Tuesday, August 21, 2012

Review of Nocturnal by Chelsea M. Cameron


  Author: Chelsea M. Cameron
 Length: Appx. 232 Pages.
 E-Book, via Amazon Kindle PC
 Rating: 3 Brownies



GoodReads Synopsis:

          Seventeen-year-old Ava-Claire Sullivan's mother is dying. Perhaps it's no surprise, then, that her greatest solace comes from someone who's already dead.

          Peter Hart saves her one night in a graveyard from an attacker just as strange as he is, and now Ava can't stop thinking about him. She wants to see him again – even after he warns her he's dangerous, and she begins to realize what he is. Her best friends don't know anything about death, but Peter does, intimately. He's waiting for her the next night she comes to the cemetery, and the next...

          But their growing bond comes up against a promise Peter made a long time ago, a promise that could destroy them both. Now Ava has to decide just what she's willing to give up to hold onto the one thing that could last forever.


My Review:

          I'll be honest and say I haven't the slightest clue about where to start on this one. Yes, I did enjoy the book, but there's nothing specific about it that I feel inclined to begin with.

 I guess I'll just start from the beginning.

          So, the beginning felt like an entity of its own, almost detached from the rest of the novel. It slams you right off the bat with some pretty heavy news: the main character's mother is dying. Yes, legitimately dying, A.K.A, no vampires... yet. One would think that starting a novel off on such a down note might not be the best idea, but somehow Cameron still managed to take hold of my attention. As I read on, however, I worried that the entire novel would be based on the morbid behavior of a distraught teenage girl. Negativity seeped into Ava's every thought, which made the first chapters difficult to push through. I came very close to dropping the book, but a little voice in my head urged me to continue. Fortunately, I didn't have to struggle very long. Somewhere after chapter 4 it became a new story, rid of the morbidity that weighs heavily upon the first chapters.

              I discovered pretty quickly, after all of the my-mother-is-going-to-die mantras eventually stopped, that I actually really liked Ava's character. Her thought's lost their angst-y coating and she became someone I could actually see myself being good friends with. You can tell that she really cares for her friends, Tex and Jamie, and that they truly care for her too. In fact, I'd like to note that Tex was one of my favorite characters. She just always exudes this quality of playfulness and sincerity, and  I loved the banter between she and Ava; it felt believable.

            Speaking of characters, I may as well bring up the love interest. Peter. Peter, Peter, Peter. The first time his point of view came up, I didn't like where his character was headed. Something felt really off, and I hated the way his character was presented. Again, like the beginning of the book, it got better  around the third time around, but those first two were honestly just plain weird to read. His character through Ava's point of view, though, I adored. Everybody loves an innocent, clueless soul and that's exactly what Peter is. I won't blow too much about him, but all you need to know if you're interested in reading Nocturnal is that he's not your typical hero. I'll leave it at that and allow you to uncover the rest.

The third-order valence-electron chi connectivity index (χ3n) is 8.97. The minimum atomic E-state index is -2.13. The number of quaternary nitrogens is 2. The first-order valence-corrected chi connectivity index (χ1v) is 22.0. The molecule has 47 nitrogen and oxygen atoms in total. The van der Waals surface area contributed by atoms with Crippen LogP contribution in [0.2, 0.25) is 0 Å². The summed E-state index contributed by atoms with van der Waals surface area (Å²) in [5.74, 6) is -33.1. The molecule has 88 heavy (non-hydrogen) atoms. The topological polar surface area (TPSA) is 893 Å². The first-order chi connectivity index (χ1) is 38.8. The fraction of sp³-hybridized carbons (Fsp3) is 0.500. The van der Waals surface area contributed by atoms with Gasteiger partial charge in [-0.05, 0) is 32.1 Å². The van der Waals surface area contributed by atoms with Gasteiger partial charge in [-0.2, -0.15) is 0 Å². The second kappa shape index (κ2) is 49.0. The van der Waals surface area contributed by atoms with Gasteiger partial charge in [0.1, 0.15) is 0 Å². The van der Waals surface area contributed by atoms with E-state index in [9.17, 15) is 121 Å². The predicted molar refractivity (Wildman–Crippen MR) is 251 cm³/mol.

The world building was nothing spectacular and sometimes I found it difficult to picture certain things. I would've loved a more detailed description of the graveyard in particular, as that was easily my favorite setting. There's enough to outline an image in your head, but the rest is left up the reader.

          Now, one thing I think needs to be pointed out about this novel is that it felt more like an introduction than anything else. Aside from a few set-up-esque plot points, not much goes on. The "climax" comes at the very end, and even then nothing is fully established. I'm really hoping that Nightmare will be different in this respect, as this novel had virtually no central conflict.

          Another thing that the novel lacked was follow up on a lot of essential questions. There were so may side problems that almost none of them were even remotely resolved. Aside from mentions here and there of her mother's illness, the whole idea is pushed completely to the way-side. I almost completely forgot at some point that her mother was ill at all! Further, conflicts within Jamie's life are never examined, and though I understand that Ava has a lot of her own stuff to dwell on, it got to the point where I forgot Jamie even existed. There are other unresolved issues that are too important to spoil, but if you read the book you'll know exactly what they are. The inconsistency is rather disappointing.

         I feel kind of like jelly now after sitting here and editing this, but I shall depart with one last tidbit.   This book, while nothing special, is pretty darn good, especially because it's absolutely free right now. It's definitely worth looking into, and despite the bad rep that vampire's get, (to which, I admittedly contribute), this vampire book is at the very least bearable if not thoroughly enjoyable. I give it 3 tasty brownies :)

No comments:

Post a Comment